Capt. Frederick L. Riefkohl of the Vincennes, commanding our northern cruiser group, had been called promptly. As he stepped from his emergency cabin, to which he had retired less than 2 hours earlier, he could see three or four star shells at a distance on the port beam, and a ship firing star shells toward the southeast. Another ship to the left was firing toward the first. “I estimated,” he reports, “that Australia group had made contact with a destroyer. I received no report of the contact or orders to concentrate. I thought this contact probably a destroyer and a ruse to draw off my group while the main attack force passed through my sector to attack the transports. If enemy heavy ships had been sighted I expected Australia group would illuminate and engage them, and the situation would soon be clarified. I considered turning right to course 045° T., but felt I might be called on to support Australia group. I signaled speed 15 knots and decided to hold my course temporarily. Fired no star shell as I did not wish to disclose myself to an enemy approaching my sector from seaward.”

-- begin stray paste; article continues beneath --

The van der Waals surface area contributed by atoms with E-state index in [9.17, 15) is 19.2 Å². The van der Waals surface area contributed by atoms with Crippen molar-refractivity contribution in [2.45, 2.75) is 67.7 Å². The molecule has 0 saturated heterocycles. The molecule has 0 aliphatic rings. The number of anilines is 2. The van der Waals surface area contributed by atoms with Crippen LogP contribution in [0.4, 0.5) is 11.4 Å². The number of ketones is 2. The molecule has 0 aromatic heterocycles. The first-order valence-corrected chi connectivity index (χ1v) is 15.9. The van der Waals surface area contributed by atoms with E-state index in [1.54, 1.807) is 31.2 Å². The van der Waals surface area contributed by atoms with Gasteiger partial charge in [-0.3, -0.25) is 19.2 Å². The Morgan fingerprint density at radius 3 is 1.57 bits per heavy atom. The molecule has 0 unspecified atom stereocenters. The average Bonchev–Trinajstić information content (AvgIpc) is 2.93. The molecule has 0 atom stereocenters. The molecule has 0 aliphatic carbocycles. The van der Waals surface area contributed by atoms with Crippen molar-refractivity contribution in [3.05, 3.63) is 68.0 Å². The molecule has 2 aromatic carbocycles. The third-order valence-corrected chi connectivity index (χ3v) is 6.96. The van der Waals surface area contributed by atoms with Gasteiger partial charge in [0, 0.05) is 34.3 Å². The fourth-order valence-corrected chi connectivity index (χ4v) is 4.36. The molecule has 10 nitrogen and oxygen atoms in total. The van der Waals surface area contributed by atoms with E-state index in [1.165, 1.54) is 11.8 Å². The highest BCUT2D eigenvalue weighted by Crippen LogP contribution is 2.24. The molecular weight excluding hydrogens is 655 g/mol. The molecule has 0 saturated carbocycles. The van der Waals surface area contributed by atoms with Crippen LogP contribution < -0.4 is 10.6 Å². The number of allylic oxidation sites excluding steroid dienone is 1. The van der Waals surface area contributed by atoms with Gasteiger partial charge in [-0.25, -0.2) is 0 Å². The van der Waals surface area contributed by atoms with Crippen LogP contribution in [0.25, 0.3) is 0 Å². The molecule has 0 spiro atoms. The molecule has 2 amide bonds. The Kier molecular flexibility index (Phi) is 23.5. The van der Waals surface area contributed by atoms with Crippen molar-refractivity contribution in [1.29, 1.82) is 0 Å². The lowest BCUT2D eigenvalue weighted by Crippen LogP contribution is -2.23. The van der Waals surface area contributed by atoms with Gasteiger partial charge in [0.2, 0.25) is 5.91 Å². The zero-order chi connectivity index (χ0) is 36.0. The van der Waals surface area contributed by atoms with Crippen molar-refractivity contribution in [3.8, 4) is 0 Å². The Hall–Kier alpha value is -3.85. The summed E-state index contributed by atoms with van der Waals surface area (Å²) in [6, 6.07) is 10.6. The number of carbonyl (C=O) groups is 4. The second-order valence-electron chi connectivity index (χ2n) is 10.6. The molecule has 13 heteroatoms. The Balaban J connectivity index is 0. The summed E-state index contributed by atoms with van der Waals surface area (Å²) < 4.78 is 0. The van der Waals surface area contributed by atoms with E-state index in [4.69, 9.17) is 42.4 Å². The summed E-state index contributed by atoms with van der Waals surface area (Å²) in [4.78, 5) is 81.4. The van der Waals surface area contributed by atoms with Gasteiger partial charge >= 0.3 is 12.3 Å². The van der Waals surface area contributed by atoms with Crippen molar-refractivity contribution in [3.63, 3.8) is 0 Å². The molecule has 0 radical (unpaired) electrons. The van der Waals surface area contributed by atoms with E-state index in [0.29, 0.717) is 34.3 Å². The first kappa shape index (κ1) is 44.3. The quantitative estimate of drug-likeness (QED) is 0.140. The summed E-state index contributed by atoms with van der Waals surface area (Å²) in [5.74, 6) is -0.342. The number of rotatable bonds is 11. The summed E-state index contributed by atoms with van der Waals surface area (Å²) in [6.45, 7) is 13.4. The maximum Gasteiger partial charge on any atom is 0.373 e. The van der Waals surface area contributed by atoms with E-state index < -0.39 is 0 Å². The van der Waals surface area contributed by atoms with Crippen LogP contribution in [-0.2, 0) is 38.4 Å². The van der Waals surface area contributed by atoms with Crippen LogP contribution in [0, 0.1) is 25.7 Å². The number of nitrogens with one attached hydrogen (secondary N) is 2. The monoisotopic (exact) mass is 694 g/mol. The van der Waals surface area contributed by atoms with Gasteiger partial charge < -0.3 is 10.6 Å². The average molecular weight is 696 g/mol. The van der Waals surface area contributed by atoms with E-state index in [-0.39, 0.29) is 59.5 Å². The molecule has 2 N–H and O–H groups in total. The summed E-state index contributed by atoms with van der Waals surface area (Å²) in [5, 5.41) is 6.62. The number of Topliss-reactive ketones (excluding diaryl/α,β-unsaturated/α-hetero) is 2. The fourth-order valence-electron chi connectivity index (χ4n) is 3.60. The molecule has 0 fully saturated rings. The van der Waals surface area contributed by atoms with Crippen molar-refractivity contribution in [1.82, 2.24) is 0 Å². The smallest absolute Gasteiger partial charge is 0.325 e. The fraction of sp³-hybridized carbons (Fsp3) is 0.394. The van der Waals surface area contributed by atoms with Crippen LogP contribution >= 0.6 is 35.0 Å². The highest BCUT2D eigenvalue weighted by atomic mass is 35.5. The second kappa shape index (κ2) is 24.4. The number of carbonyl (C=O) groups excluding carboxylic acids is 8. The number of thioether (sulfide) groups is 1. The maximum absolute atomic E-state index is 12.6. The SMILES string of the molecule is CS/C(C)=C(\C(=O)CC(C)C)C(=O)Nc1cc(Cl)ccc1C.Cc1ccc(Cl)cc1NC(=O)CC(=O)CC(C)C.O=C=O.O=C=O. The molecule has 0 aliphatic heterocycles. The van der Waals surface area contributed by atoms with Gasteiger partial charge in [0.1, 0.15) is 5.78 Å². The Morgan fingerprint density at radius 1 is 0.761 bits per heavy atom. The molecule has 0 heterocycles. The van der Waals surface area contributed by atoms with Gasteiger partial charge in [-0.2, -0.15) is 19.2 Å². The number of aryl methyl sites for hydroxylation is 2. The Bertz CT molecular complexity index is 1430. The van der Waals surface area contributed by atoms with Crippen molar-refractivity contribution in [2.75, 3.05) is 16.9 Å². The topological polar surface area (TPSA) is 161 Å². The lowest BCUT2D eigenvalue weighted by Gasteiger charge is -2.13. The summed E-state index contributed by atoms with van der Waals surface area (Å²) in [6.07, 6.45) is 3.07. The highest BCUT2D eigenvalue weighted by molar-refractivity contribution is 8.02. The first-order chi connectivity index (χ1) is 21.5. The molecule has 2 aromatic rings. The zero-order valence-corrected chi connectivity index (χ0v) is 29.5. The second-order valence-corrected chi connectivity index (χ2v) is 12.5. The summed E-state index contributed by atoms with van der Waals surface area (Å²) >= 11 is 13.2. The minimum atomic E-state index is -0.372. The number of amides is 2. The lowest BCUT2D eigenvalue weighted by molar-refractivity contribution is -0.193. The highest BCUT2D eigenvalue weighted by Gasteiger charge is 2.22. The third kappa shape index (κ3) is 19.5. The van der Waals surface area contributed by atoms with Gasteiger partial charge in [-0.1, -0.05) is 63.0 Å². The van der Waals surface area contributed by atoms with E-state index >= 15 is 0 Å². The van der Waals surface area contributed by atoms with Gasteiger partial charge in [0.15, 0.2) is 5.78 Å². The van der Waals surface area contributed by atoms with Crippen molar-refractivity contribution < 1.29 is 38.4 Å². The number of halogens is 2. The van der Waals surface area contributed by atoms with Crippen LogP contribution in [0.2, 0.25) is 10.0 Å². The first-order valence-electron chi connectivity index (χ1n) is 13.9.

The brief warning given the Vincennes group was inadequate.

In spite of the fact that a large proportion of the men were either on watch or sleeping near their posts, it is doubtful if battle stations were completely manned on any of our cruisers by the time searchlights were turned on them and a rain of shells followed. Lt. Comdr. Chester E. Carroll of the Helm describes the opening of the action: “The Vincennes group continued on course. A few minutes later our force was under fire, the Quincy apparently being hit immediately, with large fires amidships. One cruiser immediately opened fire, followed by the other two. The point of aim of the cruisers was not clear, as some fire was to port and some to starboard.” Lt. Comdr. Walter H. Price of the Wilson remarks, “Our cruisers appeared to be enveloped in a plunging fire as soon as they were illuminated.”